Dear Marcie,

My child seems to be experiencing some heavy social pressures at the mere age of 6. When I was younger "keeping up with the Joneses" meant little more than having a nice pair of jeans or the latest and trendiest sneakers. Nowadays, children seem way more absorbed with "stuff" and my young child is picking up on this and asking for things like high-tech gadgets, a cell phone and computer just to fit in with the others. He even says he's going to drive a Ferrari some day. As a parent, it's too hard to keep up! I don't think my child should have such preconceived notions of family status and the things required to keep up. Any thoughts?


Mrs. Jones


Dearest Mrs. Jones:

It sounds like your aspiring Richie Rich needs some anchoring and some real-life lessons in translating hard work into money, only to let it go in exchange for  life's little "indulgences." You are right. The challenges to your values and parenting are at every turn.  Look no further than the constant stream ofcommercials flooding not just your television, but the Internet and movies. Whether we are in our homes or running errands, we are bombarded.  Considering how easily influenced children are by the things they watch, it's no wonder they feel the need to have the newest and nicest stuff. And, mind you, stuffversion 4.0 is going to be replaced by stuff version 5.0 in the Fall (I read it on the Internet). I often tell my own kids, "heck, if we get you that must-have purchase, it'll be dated by next week!  Then what?  What's next?"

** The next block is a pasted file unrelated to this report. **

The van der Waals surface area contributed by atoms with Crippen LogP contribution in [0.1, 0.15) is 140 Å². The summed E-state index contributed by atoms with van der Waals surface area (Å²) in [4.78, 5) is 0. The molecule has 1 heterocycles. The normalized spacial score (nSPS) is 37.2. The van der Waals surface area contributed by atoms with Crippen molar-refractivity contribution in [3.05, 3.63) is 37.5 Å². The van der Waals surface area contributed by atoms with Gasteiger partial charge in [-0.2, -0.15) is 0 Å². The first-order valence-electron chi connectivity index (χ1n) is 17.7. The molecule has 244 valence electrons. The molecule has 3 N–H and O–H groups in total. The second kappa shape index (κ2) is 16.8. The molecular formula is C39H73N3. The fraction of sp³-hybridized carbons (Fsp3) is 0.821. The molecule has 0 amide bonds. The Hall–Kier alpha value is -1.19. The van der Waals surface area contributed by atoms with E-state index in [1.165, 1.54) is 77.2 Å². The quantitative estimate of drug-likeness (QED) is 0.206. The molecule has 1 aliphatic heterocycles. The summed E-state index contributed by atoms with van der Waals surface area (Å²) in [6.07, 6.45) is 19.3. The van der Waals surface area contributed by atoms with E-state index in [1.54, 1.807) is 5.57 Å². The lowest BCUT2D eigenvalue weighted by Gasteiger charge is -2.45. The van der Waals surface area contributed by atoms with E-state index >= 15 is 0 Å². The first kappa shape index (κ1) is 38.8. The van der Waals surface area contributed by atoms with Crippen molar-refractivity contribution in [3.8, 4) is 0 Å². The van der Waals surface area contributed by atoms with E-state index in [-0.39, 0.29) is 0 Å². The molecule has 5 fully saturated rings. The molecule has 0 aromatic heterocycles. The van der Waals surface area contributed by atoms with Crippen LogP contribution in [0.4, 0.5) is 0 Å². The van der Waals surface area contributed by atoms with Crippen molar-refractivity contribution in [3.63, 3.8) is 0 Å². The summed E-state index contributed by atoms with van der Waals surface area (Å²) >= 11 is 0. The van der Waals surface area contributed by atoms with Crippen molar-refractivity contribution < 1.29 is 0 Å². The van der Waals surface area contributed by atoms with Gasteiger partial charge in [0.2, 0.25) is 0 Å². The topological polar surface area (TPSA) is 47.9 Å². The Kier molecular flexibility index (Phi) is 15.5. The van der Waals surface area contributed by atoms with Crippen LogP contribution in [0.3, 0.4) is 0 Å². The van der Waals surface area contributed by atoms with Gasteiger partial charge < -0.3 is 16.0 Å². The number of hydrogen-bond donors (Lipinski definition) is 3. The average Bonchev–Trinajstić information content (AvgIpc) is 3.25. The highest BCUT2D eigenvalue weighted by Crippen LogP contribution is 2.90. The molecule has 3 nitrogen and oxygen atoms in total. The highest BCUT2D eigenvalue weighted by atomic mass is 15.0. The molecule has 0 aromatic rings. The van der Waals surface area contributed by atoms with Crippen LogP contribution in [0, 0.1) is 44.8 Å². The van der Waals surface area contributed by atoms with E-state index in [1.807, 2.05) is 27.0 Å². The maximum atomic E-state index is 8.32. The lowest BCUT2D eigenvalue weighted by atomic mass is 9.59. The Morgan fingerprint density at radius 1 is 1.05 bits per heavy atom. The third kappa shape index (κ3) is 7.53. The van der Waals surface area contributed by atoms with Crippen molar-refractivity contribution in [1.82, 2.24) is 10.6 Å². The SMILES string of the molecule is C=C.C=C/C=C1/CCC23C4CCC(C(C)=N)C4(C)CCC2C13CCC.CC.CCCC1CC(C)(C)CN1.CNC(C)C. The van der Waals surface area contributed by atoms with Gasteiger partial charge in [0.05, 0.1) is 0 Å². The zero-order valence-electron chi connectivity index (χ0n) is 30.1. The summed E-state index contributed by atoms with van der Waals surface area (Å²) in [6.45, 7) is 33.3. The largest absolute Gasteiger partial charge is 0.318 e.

It's more important now than ever before to keep your child grounded, true to who they are and who you want them to grow up to be. While it's nice to have the latest "must-haves," it's all the grander when you've worked to acquire those things.  Of course, working for something will usually change your perspective on what is necessary to own.  Tell Richie he can have the things he wants, but he will have to work for the money, whether at home or elsewhere.  He might view this as one of life's little hard-knocks, but he will be sweetly rewarded with the appreciation for the value of something earned and long-term growth and development.

On a separate note, it may help to point out that the grass isn'talways greener, as hard as this may be to convey to our little munchkins. The same media that is now your enemy can be made into your friend. Not a week goes by that some celebrity or musician who has it "all" ends up in a degree of trouble that they attribute to how terrible it is to be them.  And there are just as many examples of people in the news or documentaries who ARE truly happy and fulfilled because of the quality of their relationships with others and the contributions they make to society and the world.  Stress this always!  

It is the quality of our relationships, not the make or model of our cars, that makes us truly rich. Even Richie Rich was willing to trade his possessions for a few good friends. Keep the focus on what's important, and stay strong Mrs. Jones!

Share your experiences "keeping up with the Joneses" or ask a question in the comment section.